The San Antonio Spurs lost Game 1 of their Western Conference semifinals series to the Rockets by 27 points. Then they lost veteran point guard Tony Parker for the remainder of the playoffs. In overtime of Game 5, emerging superstar Kawhi Leonard was forced to the bench with an injury, one that would keep him out of Game 6. This sequence of events would be too much for almost any basketball team to overcome in the span of a seven-game series.
Unless that team is the San Antonio Spurs, of course, who on Thursday earned a Western Conference finals showdown with Golden State with a 39-point romp over Houston — on the road no less.
Game 6 highlighted something that has been clear for a while now: The Spurs are the great chameleon of pro sports and have shown themselves to be capable of navigating just about any scenario thrown their way.
After being bludgeoned by a barrage of 3-pointers in Game 1, coach Gregg Popovich and the Spurs began defending James Harden’s pick-and-rolls far differently in Game 2, refusing to give the MVP candidate one-on-one looks around the basket even if it meant leaving certain shooters open. And while San Antonio deserves credit for largely staying faithful to its more traditional 2-big lineups involving LaMarcus Aldridge and Pau Gasol in this series, the team’s ability to go small — even without Parker or Leonard available — essentially delivered the knockout blow in Game 6.
Guards Patty Mills, Dejounte Murray, Jonathon Simmons, Kyle Anderson and forward David Lee — who before the game had played together as a five-man unit for a grand total of zero seconds — went on a 13-0 run in less than three minutes during the second quarter. The Spurs, who used the streak to build an 18-point edge, shot 5-of-6 during that span. The Rockets went 0-of-4.
And while Harden looked awful and not like himself Thursday, ample credit belongs to the Spurs for their defensive showing. At times, they smothered Houston with hard close-outs. According to SportVU, the Spurs moved at an average of 3.94 mph on defense in Game 6, 10 percent faster than they did in Game 5.
Given Parker’s advanced age and declining play, some might downplay his injury and the impact it has on San Antonio. But consider this (putting aside that Parker had begun to play better just before the injury): The Spurs were at their best when Parker played well this season. San Antonio won 80 percent of Parker’s 25 best games of the year.1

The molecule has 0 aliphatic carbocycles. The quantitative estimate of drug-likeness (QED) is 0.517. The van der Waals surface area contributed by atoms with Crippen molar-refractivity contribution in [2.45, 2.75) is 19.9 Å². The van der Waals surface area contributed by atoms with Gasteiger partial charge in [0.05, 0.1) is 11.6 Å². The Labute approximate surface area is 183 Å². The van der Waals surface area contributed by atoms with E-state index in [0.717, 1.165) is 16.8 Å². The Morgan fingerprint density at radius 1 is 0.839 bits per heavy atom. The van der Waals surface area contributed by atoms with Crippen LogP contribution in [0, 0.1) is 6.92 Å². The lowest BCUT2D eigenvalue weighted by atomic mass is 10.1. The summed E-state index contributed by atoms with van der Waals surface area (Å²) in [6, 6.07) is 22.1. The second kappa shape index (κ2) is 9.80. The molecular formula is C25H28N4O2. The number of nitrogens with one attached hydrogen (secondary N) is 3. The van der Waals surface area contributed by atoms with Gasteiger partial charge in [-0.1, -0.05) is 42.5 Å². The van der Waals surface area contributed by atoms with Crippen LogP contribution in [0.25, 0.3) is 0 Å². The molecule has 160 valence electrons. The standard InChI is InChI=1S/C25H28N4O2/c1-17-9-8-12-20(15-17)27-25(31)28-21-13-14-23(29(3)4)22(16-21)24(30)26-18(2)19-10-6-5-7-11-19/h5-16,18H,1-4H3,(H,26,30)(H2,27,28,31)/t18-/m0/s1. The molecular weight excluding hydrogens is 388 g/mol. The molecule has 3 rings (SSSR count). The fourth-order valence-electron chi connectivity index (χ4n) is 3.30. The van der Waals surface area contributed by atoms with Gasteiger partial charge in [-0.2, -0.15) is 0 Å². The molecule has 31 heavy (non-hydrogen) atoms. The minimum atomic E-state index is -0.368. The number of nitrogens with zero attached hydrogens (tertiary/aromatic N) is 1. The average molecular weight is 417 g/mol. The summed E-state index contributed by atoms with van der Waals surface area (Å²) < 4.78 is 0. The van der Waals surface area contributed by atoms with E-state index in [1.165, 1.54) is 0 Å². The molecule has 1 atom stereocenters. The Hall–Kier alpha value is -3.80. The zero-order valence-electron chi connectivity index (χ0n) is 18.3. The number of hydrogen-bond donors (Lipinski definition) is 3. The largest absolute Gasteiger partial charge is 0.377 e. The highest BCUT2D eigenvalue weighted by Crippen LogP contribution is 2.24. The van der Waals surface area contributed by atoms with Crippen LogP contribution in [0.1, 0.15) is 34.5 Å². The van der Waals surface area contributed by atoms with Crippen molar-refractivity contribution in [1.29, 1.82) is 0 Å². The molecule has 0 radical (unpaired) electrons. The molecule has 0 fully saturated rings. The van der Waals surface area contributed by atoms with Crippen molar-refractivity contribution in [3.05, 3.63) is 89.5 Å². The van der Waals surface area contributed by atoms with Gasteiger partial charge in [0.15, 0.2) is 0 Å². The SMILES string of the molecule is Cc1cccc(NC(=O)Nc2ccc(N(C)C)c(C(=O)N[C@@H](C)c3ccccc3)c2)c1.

That San Antonio would be without him and Leonard in Game 6 understandably raised concerns about how the Spurs would get to the basket. After all, until Parker was injured, the duo had been combining for nearly 21 drives to the basket per game in the playoffs, according to SportVU. The other guards on the roster were combining for just under 11 drives a game.
As it turns out, San Antonio may have been better equipped to rely on its bench than nearly any other elite team in NBA history. In all, 11 different Spurs logged at least 1,000 minutes this season, making the club the first 60-win team to play that many people for that amount of time, according to the Elias Sports Bureau. Popovich, who used 27 different starting lineups this season, has long been known for his preference to rest his players when possible — even relatively young ones. The Spurs went 7-1 this past season when Leonard sat out.
Playing without Leonard, who has grown increasingly reliant on isolation looks, allowed San Antonio to go back to the style of play it had become known for: dumping the ball down into the post, swinging it and finding the open man. Nearly 63 percent of the Spurs’ baskets on Thursday stemmed from an assist, a rate that would rank third among playoff teams. Before Game 6, the team’s 50 percent assist mark ranked 15th among the 16 clubs that reached the playoffs.
This is the franchise’s hallmark and the reason it’s reached the postseason for 20 consecutive years. San Antonio has always excelled at adapting over time. After the team found initial success with two Hall-of-Fame caliber big men, it didn’t hesitate to structure more of the team’s offense around a pair of penetrating perimeter players as the league’s rules changed2 and David Robinson retired. When the NBA became enamored with hero ball, the Spurs eschewed that trend, opting to beat teams into the ground with beautiful, elite-level passing, which left defenses unable to keep up.3 Ironically, this version of the Spurs — a team that has a clear go-to guy and a couple of outside free-agent signings and is mortal in the sense that it’s finally dealing with key injuries — might be the most “normal” team we’ve seen in San Antonio in quite some time.
It’s too soon to know whether any of this will ultimately matter against the Warriors, whose vastly superior roster figures to deliver an entirely different set of challenges than Houston’s did. But by now, one thing is clear: Don’t count out the Spurs. Because they seem to play best when they’re forced out of their comfort zone.
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